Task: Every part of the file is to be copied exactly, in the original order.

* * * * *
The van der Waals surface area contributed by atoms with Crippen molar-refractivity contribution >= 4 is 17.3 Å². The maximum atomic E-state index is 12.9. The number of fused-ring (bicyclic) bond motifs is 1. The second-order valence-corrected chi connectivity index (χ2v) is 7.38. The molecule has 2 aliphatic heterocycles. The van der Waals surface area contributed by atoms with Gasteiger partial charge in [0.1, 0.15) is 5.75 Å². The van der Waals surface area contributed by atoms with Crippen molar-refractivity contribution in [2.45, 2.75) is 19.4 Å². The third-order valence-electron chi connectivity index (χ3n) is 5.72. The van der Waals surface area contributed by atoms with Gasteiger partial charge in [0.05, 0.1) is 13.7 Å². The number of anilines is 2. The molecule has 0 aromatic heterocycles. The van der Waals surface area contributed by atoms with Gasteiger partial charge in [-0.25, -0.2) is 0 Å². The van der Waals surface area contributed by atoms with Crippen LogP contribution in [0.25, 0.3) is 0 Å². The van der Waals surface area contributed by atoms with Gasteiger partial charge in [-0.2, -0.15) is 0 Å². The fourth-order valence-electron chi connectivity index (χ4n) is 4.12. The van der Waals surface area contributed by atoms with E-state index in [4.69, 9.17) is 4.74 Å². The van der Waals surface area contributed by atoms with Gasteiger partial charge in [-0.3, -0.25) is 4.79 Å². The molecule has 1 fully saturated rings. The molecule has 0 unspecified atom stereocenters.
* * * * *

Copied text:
The van der Waals surface area contributed by atoms with Crippen molar-refractivity contribution >= 4 is 17.3 Å². The maximum atomic E-state index is 12.9. The number of fused-ring (bicyclic) bond motifs is 1. The second-order valence-corrected chi connectivity index (χ2v) is 7.38. The molecule has 2 aliphatic heterocycles. The van der Waals surface area contributed by atoms with Gasteiger partial charge in [0.1, 0.15) is 5.75 Å². The van der Waals surface area contributed by atoms with Crippen molar-refractivity contribution in [2.45, 2.75) is 19.4 Å². The third-order valence-electron chi connectivity index (χ3n) is 5.72. The van der Waals surface area contributed by atoms with Gasteiger partial charge in [0.05, 0.1) is 13.7 Å². The number of anilines is 2. The molecule has 0 aromatic heterocycles. The van der Waals surface area contributed by atoms with Gasteiger partial charge in [-0.25, -0.2) is 0 Å². The van der Waals surface area contributed by atoms with Crippen LogP contribution in [0.25, 0.3) is 0 Å². The van der Waals surface area contributed by atoms with Gasteiger partial charge in [-0.2, -0.15) is 0 Å². The fourth-order valence-electron chi connectivity index (χ4n) is 4.12. The van der Waals surface area contributed by atoms with E-state index in [4.69, 9.17) is 4.74 Å². The van der Waals surface area contributed by atoms with Gasteiger partial charge in [-0.3, -0.25) is 4.79 Å². The molecule has 1 fully saturated rings. The molecule has 0 unspecified atom stereocenters.